Open Letter to Steve Cooley LA County District Attorney Regarding Hampig Sassounian’s Retrial

Dear Mr. Cooley, The Sassounian Defense Committee was formed shortly after Harry (Hampig) Sassounian’s arrest almost 20 years ago. Three of the original members are still on the committee. Two joined the committee about eight years ago–and four more very recently. The composition of the committee has been diverse and has included attorneys–teachers–businessmen–housewives–and graduate students.

The purpose of the SDC has been and remains primarily the raising of funds to guarantee Hampig a fair and impartial trial through competent representation. To achieve that purpose–the SDC has at various times engaged in organizing peaceful demonstrations as the courthouse–speaking at townhall meetings in Armenian community centers–disseminating press releases appearing on local Armenian television programs–and of course–organizing large fund raising functions.

To date–the SDC raised and paid more than $400,000.00 in attorney’s fees and costs for the trial–hearings–and appeals. This sum was raised by thousands of very concerned individuals–young and old–rich and poor–at private gatherings in lieu or flowers or gifts–from Los Angeles to New York and abroad. A petition consisting of 100,000 signatures were received from former Soviet Armenia and thousands signed petitions here in Los Angeles. We also received a large number of postcards from around the world.

For the past 20 years–the SDC–and with it the community–have lived through periods of great hope and extreme disappointment. Through it all–we never wavered from our single-minded dedication to seeing Hampig’s innocence vindicated. In spite of criticisms from some opponents–and tortured decisions by some cautious–and perhaps timid judges we never lost our faith in the American judicial system–and our resolve strengthened as a result of some well reasoned and courageous rulings by other judges and the US magistrates.

We cannot say the same–however–about the integrity of the Los Angeles District Attorney’s Office then and now. Thanks to your decision to retry Sassounian on the special circumstance charge–the Armenian community is once more subjected to extreme periods of expectations and disappointment. It was only a few months ago that the US 9th Circuit Court of Appeals reversed the special circumstance conviction on grounds of jury misconduct. Yet–in the wake of the tragic events of September 11th–and in spite of your earlier indications that you would not retry the case–you seem to have seen fit to gain political mileage out of the prevailing mood of the country by announcing–one day later–that you would retry the special circumstance charge. And that was after the Attorney General of California had already decided to stop further proceedings and no t appeal the reversal to the US Supreme Court. Turning your back on a community largely responsible for your victory will be well remembered at the polls.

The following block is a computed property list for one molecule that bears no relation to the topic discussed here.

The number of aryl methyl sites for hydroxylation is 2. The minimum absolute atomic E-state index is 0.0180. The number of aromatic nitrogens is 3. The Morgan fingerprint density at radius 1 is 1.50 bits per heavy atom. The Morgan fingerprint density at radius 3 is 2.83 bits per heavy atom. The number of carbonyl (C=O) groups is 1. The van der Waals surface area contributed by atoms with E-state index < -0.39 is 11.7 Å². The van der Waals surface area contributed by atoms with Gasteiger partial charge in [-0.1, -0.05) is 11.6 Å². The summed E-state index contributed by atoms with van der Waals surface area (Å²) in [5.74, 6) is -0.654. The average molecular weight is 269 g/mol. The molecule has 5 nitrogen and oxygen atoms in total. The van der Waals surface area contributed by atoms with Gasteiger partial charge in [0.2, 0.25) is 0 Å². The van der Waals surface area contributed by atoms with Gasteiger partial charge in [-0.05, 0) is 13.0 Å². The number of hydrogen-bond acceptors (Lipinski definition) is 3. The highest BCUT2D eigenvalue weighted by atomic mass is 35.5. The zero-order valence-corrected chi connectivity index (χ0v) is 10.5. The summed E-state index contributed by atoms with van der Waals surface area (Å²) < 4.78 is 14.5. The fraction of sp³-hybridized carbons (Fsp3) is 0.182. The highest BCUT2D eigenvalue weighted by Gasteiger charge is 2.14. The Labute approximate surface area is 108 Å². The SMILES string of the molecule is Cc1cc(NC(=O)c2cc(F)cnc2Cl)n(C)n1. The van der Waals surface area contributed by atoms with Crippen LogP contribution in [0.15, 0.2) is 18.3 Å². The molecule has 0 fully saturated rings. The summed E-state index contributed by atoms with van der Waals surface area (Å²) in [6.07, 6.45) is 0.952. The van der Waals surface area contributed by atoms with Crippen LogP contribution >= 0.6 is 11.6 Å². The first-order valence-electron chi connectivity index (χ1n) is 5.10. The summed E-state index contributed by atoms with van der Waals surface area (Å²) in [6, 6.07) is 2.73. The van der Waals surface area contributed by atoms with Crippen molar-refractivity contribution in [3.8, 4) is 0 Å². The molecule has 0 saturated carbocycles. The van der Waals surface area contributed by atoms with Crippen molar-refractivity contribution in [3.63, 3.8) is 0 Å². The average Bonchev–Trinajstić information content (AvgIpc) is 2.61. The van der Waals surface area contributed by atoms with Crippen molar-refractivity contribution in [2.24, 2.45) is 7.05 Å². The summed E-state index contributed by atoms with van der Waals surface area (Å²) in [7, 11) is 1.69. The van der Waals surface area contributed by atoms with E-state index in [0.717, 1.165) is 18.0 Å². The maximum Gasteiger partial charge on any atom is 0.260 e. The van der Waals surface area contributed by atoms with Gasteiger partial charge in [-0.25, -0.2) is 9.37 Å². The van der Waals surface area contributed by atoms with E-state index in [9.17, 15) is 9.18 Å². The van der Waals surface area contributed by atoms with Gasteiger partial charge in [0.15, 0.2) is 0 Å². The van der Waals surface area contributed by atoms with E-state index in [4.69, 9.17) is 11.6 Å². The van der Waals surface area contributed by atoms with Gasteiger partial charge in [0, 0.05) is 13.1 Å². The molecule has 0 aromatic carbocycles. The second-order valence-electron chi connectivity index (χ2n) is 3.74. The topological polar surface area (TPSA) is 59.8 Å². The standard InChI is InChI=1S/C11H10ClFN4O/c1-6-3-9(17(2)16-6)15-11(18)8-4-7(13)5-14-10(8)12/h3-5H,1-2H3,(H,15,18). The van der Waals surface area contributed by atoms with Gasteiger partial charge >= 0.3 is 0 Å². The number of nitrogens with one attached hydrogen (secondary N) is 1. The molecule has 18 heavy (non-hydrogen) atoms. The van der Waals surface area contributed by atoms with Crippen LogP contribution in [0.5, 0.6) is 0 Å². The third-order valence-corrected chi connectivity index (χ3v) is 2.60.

Consider for a moment the gravity of your decision to spend hundreds of thousands of taxpayers money solely for the purpose of preventing Sassounian to apply for parole sometime in the future and after already 20 years in prison. What are your grounds for a retrial–Mr. Cooley? Allow us to answer it for you. But first–it is important that we ,mention certain crucial facts:

1. From the very beginning–two factors convinced us that Sassounian’s trial was destined to be anything but fair. One was the fact that the victim was an official of the Turkish government and therefore the pressure that the Turkish government would bring to bear on the local authorities. The other was the decision to try Sassounian in State court rather than US court where logic is dictated. The reason was quite obvious: the death penalty was not available under US law–but was legal in California.

2. Sassounian was convicted of the special circumstance charge–if not of the crime of killing as such–largely as a result of a jailhouse snitch’s fabricated testimony which was prepared and hand-fed by the DA’s office with offers of favors that we shall allude to later. As you know–the snitch testified that while in jail–Sassounian supposedly told him that he killed the Turkish Consul because of his Turkish nationality. The prosecuting attorney described the snitch’s testimony as "devastating" for the special circumstance charge. The trial judge commented that the only evidence that "proves the special circumstance…is the extra-judicial statement which is uncorroborated." And the California Court of Appeals stated that the special circumstance largely depended on the snitch’s testimony. In fact–that testimony was–"virtually the only evidence the People actually succeeded in introducing which bore directly on the special circumstance issue…"